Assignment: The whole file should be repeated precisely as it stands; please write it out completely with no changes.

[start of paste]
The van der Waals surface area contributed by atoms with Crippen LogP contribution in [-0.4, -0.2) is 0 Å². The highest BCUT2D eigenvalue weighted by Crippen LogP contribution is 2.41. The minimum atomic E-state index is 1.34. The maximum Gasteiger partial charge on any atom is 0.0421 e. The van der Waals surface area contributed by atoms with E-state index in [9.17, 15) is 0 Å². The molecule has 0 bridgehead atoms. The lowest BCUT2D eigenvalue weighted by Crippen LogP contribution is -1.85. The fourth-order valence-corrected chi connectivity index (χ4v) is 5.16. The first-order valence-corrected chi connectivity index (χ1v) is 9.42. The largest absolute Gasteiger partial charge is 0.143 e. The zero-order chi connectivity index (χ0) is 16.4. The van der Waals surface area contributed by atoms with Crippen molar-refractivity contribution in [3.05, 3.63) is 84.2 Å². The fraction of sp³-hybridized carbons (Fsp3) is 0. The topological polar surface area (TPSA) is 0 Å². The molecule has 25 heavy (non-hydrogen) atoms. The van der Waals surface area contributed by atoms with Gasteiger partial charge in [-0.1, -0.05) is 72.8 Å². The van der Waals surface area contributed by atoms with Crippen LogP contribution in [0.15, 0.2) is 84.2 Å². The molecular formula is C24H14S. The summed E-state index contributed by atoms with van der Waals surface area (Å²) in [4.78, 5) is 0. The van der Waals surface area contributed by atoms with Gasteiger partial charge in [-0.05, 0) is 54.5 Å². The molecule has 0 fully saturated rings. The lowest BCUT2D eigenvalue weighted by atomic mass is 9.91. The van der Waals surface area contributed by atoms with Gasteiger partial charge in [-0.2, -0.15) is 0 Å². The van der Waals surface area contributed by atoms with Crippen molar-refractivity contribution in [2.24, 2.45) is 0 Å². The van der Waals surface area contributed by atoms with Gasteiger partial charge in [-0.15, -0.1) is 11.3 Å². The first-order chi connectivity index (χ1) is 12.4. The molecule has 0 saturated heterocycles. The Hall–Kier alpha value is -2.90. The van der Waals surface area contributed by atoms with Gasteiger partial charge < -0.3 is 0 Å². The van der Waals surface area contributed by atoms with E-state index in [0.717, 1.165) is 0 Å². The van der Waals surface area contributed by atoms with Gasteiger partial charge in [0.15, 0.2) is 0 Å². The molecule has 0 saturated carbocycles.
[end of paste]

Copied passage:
The van der Waals surface area contributed by atoms with Crippen LogP contribution in [-0.4, -0.2) is 0 Å². The highest BCUT2D eigenvalue weighted by Crippen LogP contribution is 2.41. The minimum atomic E-state index is 1.34. The maximum Gasteiger partial charge on any atom is 0.0421 e. The van der Waals surface area contributed by atoms with E-state index in [9.17, 15) is 0 Å². The molecule has 0 bridgehead atoms. The lowest BCUT2D eigenvalue weighted by Crippen LogP contribution is -1.85. The fourth-order valence-corrected chi connectivity index (χ4v) is 5.16. The first-order valence-corrected chi connectivity index (χ1v) is 9.42. The largest absolute Gasteiger partial charge is 0.143 e. The zero-order chi connectivity index (χ0) is 16.4. The van der Waals surface area contributed by atoms with Crippen molar-refractivity contribution in [3.05, 3.63) is 84.2 Å². The fraction of sp³-hybridized carbons (Fsp3) is 0. The topological polar surface area (TPSA) is 0 Å². The molecule has 25 heavy (non-hydrogen) atoms. The van der Waals surface area contributed by atoms with Gasteiger partial charge in [-0.1, -0.05) is 72.8 Å². The van der Waals surface area contributed by atoms with Crippen LogP contribution in [0.15, 0.2) is 84.2 Å². The molecular formula is C24H14S. The summed E-state index contributed by atoms with van der Waals surface area (Å²) in [4.78, 5) is 0. The van der Waals surface area contributed by atoms with Gasteiger partial charge in [-0.05, 0) is 54.5 Å². The molecule has 0 fully saturated rings. The lowest BCUT2D eigenvalue weighted by atomic mass is 9.91. The van der Waals surface area contributed by atoms with Gasteiger partial charge in [-0.2, -0.15) is 0 Å². The van der Waals surface area contributed by atoms with Crippen molar-refractivity contribution in [2.24, 2.45) is 0 Å². The van der Waals surface area contributed by atoms with Gasteiger partial charge in [-0.15, -0.1) is 11.3 Å². The first-order chi connectivity index (χ1) is 12.4. The molecule has 0 saturated heterocycles. The Hall–Kier alpha value is -2.90. The van der Waals surface area contributed by atoms with Gasteiger partial charge < -0.3 is 0 Å². The van der Waals surface area contributed by atoms with E-state index in [0.717, 1.165) is 0 Å². The van der Waals surface area contributed by atoms with Gasteiger partial charge in [0.15, 0.2) is 0 Å². The molecule has 0 saturated carbocycles.